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Many newspaper and magazines gather all sorts of news and snippets from on-line forums. It is also a great way to gauge general feelings about different subjects, and there is no place better than the OUR DOGS On-line forum for getting involved in discussions relating to all matters canine. Here Elaine Everest tells you why:
I have the pleasure of being a member of several canine forums. One is a worldwide group for Old English Sheepdog breeders and exhibitors and it’s a joy to be able to share the love of a breed with so many people. We may follow different breed standards, some may still be able to dock and others have had that choice taken from them but at the end of the day we all have this one thread that links around the world – our Bobtails.
Another group I hear from is again International but is made up mainly of owners of rescue OES. Many are in America, where there are the most dedicated breed rescue workers imaginable. We hear of dogs being transported the length of the land to their new ‘furrever’ homes with people meeting to pass the dog onto another rescuer worker in the next state. We hear of their lives and sadly their deaths – we all share a tear and talk of the Rainbow Bridge being a marvellous place where we will meet our beloved dogs again one day. My personal Rainbow Bridge has a small lane with a country pub at the end where I know my Dad is having a pint of beer!
The third forum I belong to - and the one I am most active in - is the Our Dogs Online Forum where I am an assistant manager. This is a large group and we have recently introduced a moderation system so that we are not invaded by the strange pond life that exists on some online groups. All we ask when someone joins is that they show their email address and their given name on their profile page. It is so much nicer to speak to Fred or Sue than get messages from the ‘Troll under the Bridge’ or ‘Mork from Ork.’
Lately many of the threads have been about the BBC Pedigree Dog Exposed programme. In a strange way the programme has united the forum as we discussed the problems in dogs and what could be done. Yes, we have had a couple of people who supported the BBC recording to a certain extent, but in this country we have the luxury of being able to disagree with each other.
Gradually as the initial anger has died down, we have tried to come up with a plan that would help the system of the breeding and selling puppies. One underlying point that popped up quite often was that the KC with their road shows and information leaflets are not getting across to the general public how breed clubs and the majority of the breeders are working together to eradicate canine health problems. The general public see us as an elitist group who breed Frankenstein pets and make thousands of pounds in doing so. We also felt that it was the back yard breeders and puppy farms that were dragging us down – after all every sick pedigree dog seems to come from a dog show breeder if you listen to producer Jemima Harrison – and that is what the public did.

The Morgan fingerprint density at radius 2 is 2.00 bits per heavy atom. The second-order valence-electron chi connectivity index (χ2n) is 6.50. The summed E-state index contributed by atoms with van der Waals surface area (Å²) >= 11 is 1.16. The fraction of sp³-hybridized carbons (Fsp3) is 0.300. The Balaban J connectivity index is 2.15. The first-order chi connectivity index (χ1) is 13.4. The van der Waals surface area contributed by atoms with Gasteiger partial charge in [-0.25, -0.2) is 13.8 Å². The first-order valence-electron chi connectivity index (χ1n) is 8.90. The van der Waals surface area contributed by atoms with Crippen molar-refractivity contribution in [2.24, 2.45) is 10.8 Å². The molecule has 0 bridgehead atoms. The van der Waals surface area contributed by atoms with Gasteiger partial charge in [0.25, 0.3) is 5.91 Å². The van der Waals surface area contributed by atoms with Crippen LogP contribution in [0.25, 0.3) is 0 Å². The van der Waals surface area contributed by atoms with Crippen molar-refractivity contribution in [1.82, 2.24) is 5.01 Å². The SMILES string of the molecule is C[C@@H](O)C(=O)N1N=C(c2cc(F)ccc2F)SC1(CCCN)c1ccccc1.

We tried to work on a plan to revolutionise the sale of dogs. I will confess that some of the more radical ideas are mine but then I have always thought that if we are to bring out new rules make sure they work! So here is the blueprint for the control of the sale and breeding of puppies.
• The government is to outlaw the advertising of puppies in shop windows, newspapers and magazines – apart from those endorsed by the Kennel Club. Website sales would also be outlawed unless they were the sites of registered and approved breeders.
• The RSPCA and other rehoming societies can only take in cross breed dogs. All rescued purebred dogs are to go to breed rescues who would be given charity status and grants that would otherwise have gone to the larger charities.
• With the spare time the RSPCA had - since not now caring for purebred dogs - they could police advertisements and work with local councils to eradicate puppy farms.
• Posters, regular TV advertisements and posts in general publications would tell the public to contact the Kennel Club where the prospective buyer would be given the number of their local breed club.
• Each breed club would hold a list of breeders – all of whom were registered with a revised accredited breeder scheme. Only breeders whose breeding stock was health checked in line with the breed’s requirements would be allowed a place on the breed club’s breeder list.
By eradicating the public’s access to purchasing dogs from any other source than through the Kennel Club there would be a stricter control on unwanted dogs and there should also be an upsurge in health statistics.
Apart from putting the world of dogs to rights we also like to have a little fun.
We have discussed the demise of poor Well’ard from Eastenders and reminisced about his/her appearance at Crufts and we share our memories of days gone by. One event we are all looking forward to is the forum’s private tour of the Kennel Club in October. Members are travelling far and wide for the day and it will be so nice to put faces to the names we chat to most days.
So, if you have ever wondered what we get up to on our forums I hope I have enlightened you. Why not pop by and join in the chat, the kettle’s always on and you’ll be assured of a warm welcome.